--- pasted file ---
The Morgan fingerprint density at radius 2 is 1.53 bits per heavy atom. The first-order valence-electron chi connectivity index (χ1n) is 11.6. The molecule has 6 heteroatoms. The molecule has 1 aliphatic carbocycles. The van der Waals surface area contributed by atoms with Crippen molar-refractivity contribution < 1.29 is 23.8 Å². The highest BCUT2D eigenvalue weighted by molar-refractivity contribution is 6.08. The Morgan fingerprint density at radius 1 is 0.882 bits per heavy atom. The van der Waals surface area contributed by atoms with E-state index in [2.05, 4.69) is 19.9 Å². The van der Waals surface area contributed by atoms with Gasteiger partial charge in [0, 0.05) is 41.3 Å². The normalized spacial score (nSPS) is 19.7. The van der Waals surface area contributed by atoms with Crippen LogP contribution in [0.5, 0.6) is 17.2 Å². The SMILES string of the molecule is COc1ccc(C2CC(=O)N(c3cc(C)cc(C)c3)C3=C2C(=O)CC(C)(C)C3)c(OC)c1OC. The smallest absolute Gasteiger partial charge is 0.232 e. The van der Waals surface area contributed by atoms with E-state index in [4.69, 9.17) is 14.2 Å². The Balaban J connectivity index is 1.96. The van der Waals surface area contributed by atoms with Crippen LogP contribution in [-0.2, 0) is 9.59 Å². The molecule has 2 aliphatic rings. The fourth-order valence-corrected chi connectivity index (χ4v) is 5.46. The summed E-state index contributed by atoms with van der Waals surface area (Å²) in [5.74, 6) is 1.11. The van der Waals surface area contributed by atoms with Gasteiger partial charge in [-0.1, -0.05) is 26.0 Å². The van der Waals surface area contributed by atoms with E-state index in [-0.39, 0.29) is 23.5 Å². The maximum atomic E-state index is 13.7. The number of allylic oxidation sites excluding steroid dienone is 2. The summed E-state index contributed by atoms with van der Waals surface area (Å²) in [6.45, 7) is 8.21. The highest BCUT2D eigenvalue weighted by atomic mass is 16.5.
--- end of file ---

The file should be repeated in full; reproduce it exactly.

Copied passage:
The Morgan fingerprint density at radius 2 is 1.53 bits per heavy atom. The first-order valence-electron chi connectivity index (χ1n) is 11.6. The molecule has 6 heteroatoms. The molecule has 1 aliphatic carbocycles. The van der Waals surface area contributed by atoms with Crippen molar-refractivity contribution < 1.29 is 23.8 Å². The highest BCUT2D eigenvalue weighted by molar-refractivity contribution is 6.08. The Morgan fingerprint density at radius 1 is 0.882 bits per heavy atom. The van der Waals surface area contributed by atoms with E-state index in [2.05, 4.69) is 19.9 Å². The van der Waals surface area contributed by atoms with Gasteiger partial charge in [0, 0.05) is 41.3 Å². The normalized spacial score (nSPS) is 19.7. The van der Waals surface area contributed by atoms with Crippen LogP contribution in [0.5, 0.6) is 17.2 Å². The SMILES string of the molecule is COc1ccc(C2CC(=O)N(c3cc(C)cc(C)c3)C3=C2C(=O)CC(C)(C)C3)c(OC)c1OC. The smallest absolute Gasteiger partial charge is 0.232 e. The van der Waals surface area contributed by atoms with E-state index in [4.69, 9.17) is 14.2 Å². The Balaban J connectivity index is 1.96. The van der Waals surface area contributed by atoms with Crippen LogP contribution in [-0.2, 0) is 9.59 Å². The molecule has 2 aliphatic rings. The fourth-order valence-corrected chi connectivity index (χ4v) is 5.46. The summed E-state index contributed by atoms with van der Waals surface area (Å²) in [5.74, 6) is 1.11. The van der Waals surface area contributed by atoms with Gasteiger partial charge in [-0.1, -0.05) is 26.0 Å². The van der Waals surface area contributed by atoms with E-state index in [-0.39, 0.29) is 23.5 Å². The maximum atomic E-state index is 13.7. The number of allylic oxidation sites excluding steroid dienone is 2. The summed E-state index contributed by atoms with van der Waals surface area (Å²) in [6.45, 7) is 8.21. The highest BCUT2D eigenvalue weighted by atomic mass is 16.5.